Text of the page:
I soon began to feel that I was sleeping uphill, on a banana, a sensation sharpened both by my excessive intake of heroin and by the fact that the only possible way to sleep was on my back. It became increasingly irksome and uncomfortable, and I asked every day if something could be done about it, and every day I was lying in it, so that nothing could.


After eight days matters (mattress?) came to a head (or possibly foot). I had been taken to the gym for the very first time by physiotherapists and my ward had been changed in my absence, moving me upstairs. The physio’s took me to my new ward, but there was no bed. LeRoi was there, which was strangely comforting. I was sat in a chair (the same chair which later contained the telephone) and I gradually collapsed to the point where I was slumped forward over the table in front of me croaking “Bed, bed, bed.”


When a bed came, it was the same bed. Nevertheless, I was glad to see it, and even more glad when they found a hoist and transferred me into it.


I soon found that this was not a good thing. I had the sensation again that my legs were above my head, and that my back was being bent against nature as a result. This is a dispiriting feeling for someone recuperating from a spinal injury.


After a couple of hours I transferred myself illegally and without sufficient training to my chair and pulled the pillows, blanket, sheets and mattress off my bed. Various nurses ignored me, probably considering this an example of patient misbehaviour, which it certainly was. In due course I resorted to raising my arm and shouting “I am going to sue this hospital, I am starting to sue this hospital from now, I am suing this hospital.” as loudly as I could with a limited number of ribs. The first nurse I got to take any notice was, ironically enough, Winnie.


“I remember you.” I said, cautiously, “I don’t think we get along.”


Winnie told me, in a tone which indicated that I was behaving like a fool, that

“This is the same bed that you’ve been in ever since your operation.”

“Yes.” I replied, “Which means that I have been in a maladjusted, uncomfortable and probably damaging bed ever since my operation.”


Undeterred, Winnie adjusted a plate at the base of the bed.


“It’s only because it’s been adjusted for someone with low blood-pressure.” she told me, all the time maintaining the attitude of one explaining something obvious and reasonable to a recalcitrant child.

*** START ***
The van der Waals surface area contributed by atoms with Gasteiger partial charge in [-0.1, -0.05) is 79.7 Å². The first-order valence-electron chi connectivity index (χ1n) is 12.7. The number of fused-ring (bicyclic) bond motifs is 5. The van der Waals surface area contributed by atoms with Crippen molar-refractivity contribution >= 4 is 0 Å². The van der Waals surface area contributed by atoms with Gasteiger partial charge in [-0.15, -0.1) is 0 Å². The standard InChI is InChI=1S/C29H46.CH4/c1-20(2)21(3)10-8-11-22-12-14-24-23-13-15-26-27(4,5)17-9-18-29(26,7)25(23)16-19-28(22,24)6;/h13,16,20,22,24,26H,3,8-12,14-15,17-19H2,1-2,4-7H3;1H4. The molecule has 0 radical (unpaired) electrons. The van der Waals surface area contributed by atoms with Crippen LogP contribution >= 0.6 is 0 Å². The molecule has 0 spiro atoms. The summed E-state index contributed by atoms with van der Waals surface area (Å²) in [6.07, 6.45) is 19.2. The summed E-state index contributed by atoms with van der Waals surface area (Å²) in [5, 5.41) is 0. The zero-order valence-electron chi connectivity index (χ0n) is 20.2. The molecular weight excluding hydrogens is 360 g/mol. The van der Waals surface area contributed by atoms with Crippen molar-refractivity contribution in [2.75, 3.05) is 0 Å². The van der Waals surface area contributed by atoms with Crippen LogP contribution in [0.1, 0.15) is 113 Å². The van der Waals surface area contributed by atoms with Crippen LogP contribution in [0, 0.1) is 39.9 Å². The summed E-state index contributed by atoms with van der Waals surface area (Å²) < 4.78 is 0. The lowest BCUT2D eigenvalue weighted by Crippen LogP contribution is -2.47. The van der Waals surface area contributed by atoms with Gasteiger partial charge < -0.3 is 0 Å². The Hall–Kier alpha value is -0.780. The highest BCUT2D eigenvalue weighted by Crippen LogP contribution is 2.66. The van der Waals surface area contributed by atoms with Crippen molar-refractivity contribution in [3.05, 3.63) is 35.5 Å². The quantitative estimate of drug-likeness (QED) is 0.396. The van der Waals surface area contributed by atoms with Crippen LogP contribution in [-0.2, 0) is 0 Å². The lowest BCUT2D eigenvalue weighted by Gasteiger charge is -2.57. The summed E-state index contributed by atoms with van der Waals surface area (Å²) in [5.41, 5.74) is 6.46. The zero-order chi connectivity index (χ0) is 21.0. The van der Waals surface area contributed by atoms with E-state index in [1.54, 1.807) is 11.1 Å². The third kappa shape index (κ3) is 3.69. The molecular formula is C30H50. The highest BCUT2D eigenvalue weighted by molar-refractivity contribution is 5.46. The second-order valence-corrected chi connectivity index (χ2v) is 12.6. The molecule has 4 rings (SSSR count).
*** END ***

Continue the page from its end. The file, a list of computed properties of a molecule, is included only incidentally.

“I do not have low blood pressure.”


Winnie left, but a group of other nurses flipped the mattress, changed the bedclothes and persuaded me back in.


For the first time in ten days or more I could see out of a window, and when morning came I could see a tall, aluminium chimney tipped with spirals of dark metal and a big red crane backed by some Lombardy Poplars and other trees. It was a steely grey morning. I thought it was the most beautiful thing I had ever seen.


During the course of the day the big red crane piled up a number of Portakabins in front of the trees.




The most important thing about God is not whether ‘he’ exists or not.





There are those who go out and steal in order to obtain heroin. I would steal in order not to have to take it. Heroin simplifies things for its devotees: suddenly everything is clear, you know what you want, and can do whatever is necessary to obtain it. It renders one superbly selfish, gives one complete clarity of decision and purpose, it is like a faith.


Of course, its social effects are disastrous. I have seen the brilliant, wild youth of whole towns wiped out by it; bodies washed up on the beach, social circles devote themselves to stealing each other’s video recorders; humour, vitality, excitement and goodwill swallowed up and vanished within six months.


Of course, many people find it quite manageable. William Burroughs lived forever. Heroin itself will not kill you, unless you overdose. It is the conditions of the market which kill you: impurities, dirty needles, infections, failing to look after yourself, getting into debt with criminals.


And heroin is no fun. It may be an aid to concentration, an analgesic, even for a short while an inspiration, but it is too deeply controlling, too powerful and too demanding to be anybody’s friend. So I resented being fed automatic heroin in London. It sent me more than a little mad.




Not long after the operation I had a dream in which I was running after my car. Bouncing beside me was a bird-like being, or a furry asterisk, which seemed to represent my heart. It kept up with me but I was breathless and I did not seem to be going fast enough, even though I was going as fast as the traffic.





Bush declares ‘War on Television’, on the grounds that it is a ‘weapon of mass distraction’.




There is more misery in the world than can be swept into a dustpan in the course of one day.




Now with added insult.




100 die in Miss World contest. Contestant’s claims to wish to travel and promote world peace are called into question.